[3 & 4] From [Titan] Polus [Koios (Coeus)] and [Titanis] Phoebe [were born], Latona, Asteria.
[5] [text missing] Perses, Pallas.
[6] From [Titan] Iapetus and Clymene, Atlas, Epimetheus, Prometheus.
[7 & 8] From [Titan] Hyperion and [Titanis] Aethra, Sol (Sun), Luna (Moon), Aurora (Dawn).
[9 & 10] From [Titan] Saturnus [Kronos (Cronus)] and [Titanis] Ops [Rhea], Vesta [Hestia], Ceres [Demeter], Juno [Hera], Jupiter [Zeus], Pluto [Haides], Neptunus [Poseidon].
From Saturnus [Kronos (Cronus)] and Philyra, Chiron, Dolops.
From Astraeus and Aurora [Eos], Zephyrus, Boreas, Notus, Favonius [Zephyros].
From Atlas and Pleione, Maia, Calypso, Alcyone, Merope, Electra, Celaeno.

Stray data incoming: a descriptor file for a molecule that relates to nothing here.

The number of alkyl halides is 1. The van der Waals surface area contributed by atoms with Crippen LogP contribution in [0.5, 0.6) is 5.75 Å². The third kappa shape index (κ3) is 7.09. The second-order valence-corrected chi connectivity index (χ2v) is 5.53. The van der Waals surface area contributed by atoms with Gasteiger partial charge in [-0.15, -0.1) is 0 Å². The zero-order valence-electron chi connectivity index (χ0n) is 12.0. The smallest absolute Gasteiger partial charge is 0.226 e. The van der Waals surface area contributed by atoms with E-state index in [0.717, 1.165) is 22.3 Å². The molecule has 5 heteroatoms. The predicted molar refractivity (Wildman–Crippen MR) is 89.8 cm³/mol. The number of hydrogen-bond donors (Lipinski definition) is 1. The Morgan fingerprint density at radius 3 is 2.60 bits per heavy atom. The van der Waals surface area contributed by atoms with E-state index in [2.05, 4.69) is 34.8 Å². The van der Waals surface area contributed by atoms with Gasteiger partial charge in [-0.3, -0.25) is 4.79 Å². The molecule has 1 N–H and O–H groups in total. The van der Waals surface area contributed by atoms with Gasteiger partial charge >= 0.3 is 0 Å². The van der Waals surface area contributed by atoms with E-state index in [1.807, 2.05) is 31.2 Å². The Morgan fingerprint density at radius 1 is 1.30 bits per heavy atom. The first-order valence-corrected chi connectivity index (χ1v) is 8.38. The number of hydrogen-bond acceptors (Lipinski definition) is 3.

From Pallas the Giant, and Styx, Scylla, Force, Envy, Power, Victory, Fountains, Lakes.
From Neptunus [Poseidon] and Amphitrite, Triton.
[11] From [Titanis] Dione and Jove [Zeus], Venus [Aphrodite]. . . .
From Jove [Zeus] and Eurynome, Gratiae [Kharites (Charites)]. . . .
[12] From Jove [Zeus] and Themis, the Horae.
From Jove [Zeus] and Ceres [Demeter], Proserpina [Persephone].
[13] From Jove [Zeus] and Moneta [Mnemosyne], the Musae (Muses)."

Thumbnail Rhea-Cybele Riding Lion

T7.1 Rhea Riding Lion

Athenian Red Figure Vase Painting C5th B.C.

Thumbnail Cronus, Rhea, Omphalus Stone

T6.1 Cronus, Rhea, Omphalus Stone

Athenian Red Figure Vase Painting C5th B.C.

Thumbnail Themis the Oracle

T8.1 Themis the Oracle

Athenian Red Figure Vase Painting C5th B.C.

Thumbnail Oceanus & Tethys

O1.1 Oceanus & Tethys

Athenian Black Figure Vase Painting C6th B.C.





A complete bibliography of the translations quoted on this page.